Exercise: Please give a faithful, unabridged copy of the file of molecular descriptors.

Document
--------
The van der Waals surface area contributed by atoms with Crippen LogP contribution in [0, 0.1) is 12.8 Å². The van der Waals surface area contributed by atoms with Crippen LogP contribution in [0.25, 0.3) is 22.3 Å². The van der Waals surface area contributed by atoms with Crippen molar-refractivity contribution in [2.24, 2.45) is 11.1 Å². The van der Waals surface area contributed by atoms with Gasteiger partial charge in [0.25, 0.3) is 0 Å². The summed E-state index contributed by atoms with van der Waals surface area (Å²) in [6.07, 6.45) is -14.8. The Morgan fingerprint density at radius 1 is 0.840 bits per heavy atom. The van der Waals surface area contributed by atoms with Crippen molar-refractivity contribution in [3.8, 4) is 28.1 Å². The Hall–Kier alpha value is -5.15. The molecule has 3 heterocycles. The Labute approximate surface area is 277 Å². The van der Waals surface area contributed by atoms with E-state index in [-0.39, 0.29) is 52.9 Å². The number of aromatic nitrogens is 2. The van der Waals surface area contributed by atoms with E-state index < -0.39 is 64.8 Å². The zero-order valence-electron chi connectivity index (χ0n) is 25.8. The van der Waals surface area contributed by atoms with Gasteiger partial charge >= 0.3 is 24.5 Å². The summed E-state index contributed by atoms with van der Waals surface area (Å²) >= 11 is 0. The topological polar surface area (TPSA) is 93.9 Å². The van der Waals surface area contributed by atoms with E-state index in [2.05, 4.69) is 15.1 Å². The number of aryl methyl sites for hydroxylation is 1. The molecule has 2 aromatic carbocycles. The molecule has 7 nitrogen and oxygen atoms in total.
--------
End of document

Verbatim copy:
The van der Waals surface area contributed by atoms with Crippen LogP contribution in [0, 0.1) is 12.8 Å². The van der Waals surface area contributed by atoms with Crippen LogP contribution in [0.25, 0.3) is 22.3 Å². The van der Waals surface area contributed by atoms with Crippen molar-refractivity contribution in [2.24, 2.45) is 11.1 Å². The van der Waals surface area contributed by atoms with Gasteiger partial charge in [0.25, 0.3) is 0 Å². The summed E-state index contributed by atoms with van der Waals surface area (Å²) in [6.07, 6.45) is -14.8. The Morgan fingerprint density at radius 1 is 0.840 bits per heavy atom. The van der Waals surface area contributed by atoms with Crippen molar-refractivity contribution in [3.8, 4) is 28.1 Å². The Hall–Kier alpha value is -5.15. The molecule has 3 heterocycles. The Labute approximate surface area is 277 Å². The van der Waals surface area contributed by atoms with E-state index in [-0.39, 0.29) is 52.9 Å². The number of aromatic nitrogens is 2. The van der Waals surface area contributed by atoms with E-state index < -0.39 is 64.8 Å². The zero-order valence-electron chi connectivity index (χ0n) is 25.8. The van der Waals surface area contributed by atoms with Gasteiger partial charge >= 0.3 is 24.5 Å². The summed E-state index contributed by atoms with van der Waals surface area (Å²) >= 11 is 0. The topological polar surface area (TPSA) is 93.9 Å². The van der Waals surface area contributed by atoms with E-state index in [2.05, 4.69) is 15.1 Å². The number of aryl methyl sites for hydroxylation is 1. The molecule has 2 aromatic carbocycles. The molecule has 7 nitrogen and oxygen atoms in total.